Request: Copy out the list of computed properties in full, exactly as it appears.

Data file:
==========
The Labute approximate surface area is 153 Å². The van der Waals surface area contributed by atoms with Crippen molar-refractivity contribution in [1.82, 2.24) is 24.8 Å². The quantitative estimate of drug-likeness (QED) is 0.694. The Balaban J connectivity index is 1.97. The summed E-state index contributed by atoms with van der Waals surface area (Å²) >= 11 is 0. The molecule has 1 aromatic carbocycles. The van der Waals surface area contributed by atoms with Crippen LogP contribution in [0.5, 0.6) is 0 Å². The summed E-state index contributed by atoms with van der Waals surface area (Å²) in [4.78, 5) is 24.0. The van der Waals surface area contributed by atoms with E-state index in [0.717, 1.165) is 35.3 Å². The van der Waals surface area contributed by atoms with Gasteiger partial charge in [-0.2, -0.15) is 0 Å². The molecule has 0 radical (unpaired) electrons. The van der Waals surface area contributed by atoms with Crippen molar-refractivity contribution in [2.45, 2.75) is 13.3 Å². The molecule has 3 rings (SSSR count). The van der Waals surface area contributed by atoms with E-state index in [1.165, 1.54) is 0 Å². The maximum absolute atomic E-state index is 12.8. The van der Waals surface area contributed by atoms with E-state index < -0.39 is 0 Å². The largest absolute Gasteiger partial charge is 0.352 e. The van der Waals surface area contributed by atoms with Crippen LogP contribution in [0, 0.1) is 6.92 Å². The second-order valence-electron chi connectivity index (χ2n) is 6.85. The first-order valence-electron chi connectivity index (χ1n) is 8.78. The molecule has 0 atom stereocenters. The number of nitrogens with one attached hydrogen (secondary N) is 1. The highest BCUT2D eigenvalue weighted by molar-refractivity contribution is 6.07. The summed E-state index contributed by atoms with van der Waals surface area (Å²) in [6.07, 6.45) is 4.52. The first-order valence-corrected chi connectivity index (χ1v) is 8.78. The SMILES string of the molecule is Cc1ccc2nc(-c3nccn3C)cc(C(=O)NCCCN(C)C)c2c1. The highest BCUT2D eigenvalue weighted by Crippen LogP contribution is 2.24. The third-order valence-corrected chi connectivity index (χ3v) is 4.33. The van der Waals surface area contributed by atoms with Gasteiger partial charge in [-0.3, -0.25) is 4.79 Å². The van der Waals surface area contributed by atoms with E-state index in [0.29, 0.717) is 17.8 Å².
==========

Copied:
The Labute approximate surface area is 153 Å². The van der Waals surface area contributed by atoms with Crippen molar-refractivity contribution in [1.82, 2.24) is 24.8 Å². The quantitative estimate of drug-likeness (QED) is 0.694. The Balaban J connectivity index is 1.97. The summed E-state index contributed by atoms with van der Waals surface area (Å²) >= 11 is 0. The molecule has 1 aromatic carbocycles. The van der Waals surface area contributed by atoms with Crippen LogP contribution in [0.5, 0.6) is 0 Å². The summed E-state index contributed by atoms with van der Waals surface area (Å²) in [4.78, 5) is 24.0. The van der Waals surface area contributed by atoms with E-state index in [0.717, 1.165) is 35.3 Å². The van der Waals surface area contributed by atoms with Gasteiger partial charge in [-0.2, -0.15) is 0 Å². The molecule has 0 radical (unpaired) electrons. The van der Waals surface area contributed by atoms with Crippen molar-refractivity contribution in [2.45, 2.75) is 13.3 Å². The molecule has 3 rings (SSSR count). The van der Waals surface area contributed by atoms with E-state index in [1.165, 1.54) is 0 Å². The maximum absolute atomic E-state index is 12.8. The van der Waals surface area contributed by atoms with E-state index < -0.39 is 0 Å². The largest absolute Gasteiger partial charge is 0.352 e. The van der Waals surface area contributed by atoms with Crippen LogP contribution in [0, 0.1) is 6.92 Å². The second-order valence-electron chi connectivity index (χ2n) is 6.85. The first-order valence-electron chi connectivity index (χ1n) is 8.78. The molecule has 0 atom stereocenters. The number of nitrogens with one attached hydrogen (secondary N) is 1. The highest BCUT2D eigenvalue weighted by molar-refractivity contribution is 6.07. The summed E-state index contributed by atoms with van der Waals surface area (Å²) in [6.07, 6.45) is 4.52. The first-order valence-corrected chi connectivity index (χ1v) is 8.78. The SMILES string of the molecule is Cc1ccc2nc(-c3nccn3C)cc(C(=O)NCCCN(C)C)c2c1. The highest BCUT2D eigenvalue weighted by Crippen LogP contribution is 2.24. The third-order valence-corrected chi connectivity index (χ3v) is 4.33. The van der Waals surface area contributed by atoms with Gasteiger partial charge in [-0.3, -0.25) is 4.79 Å². The van der Waals surface area contributed by atoms with E-state index in [0.29, 0.717) is 17.8 Å².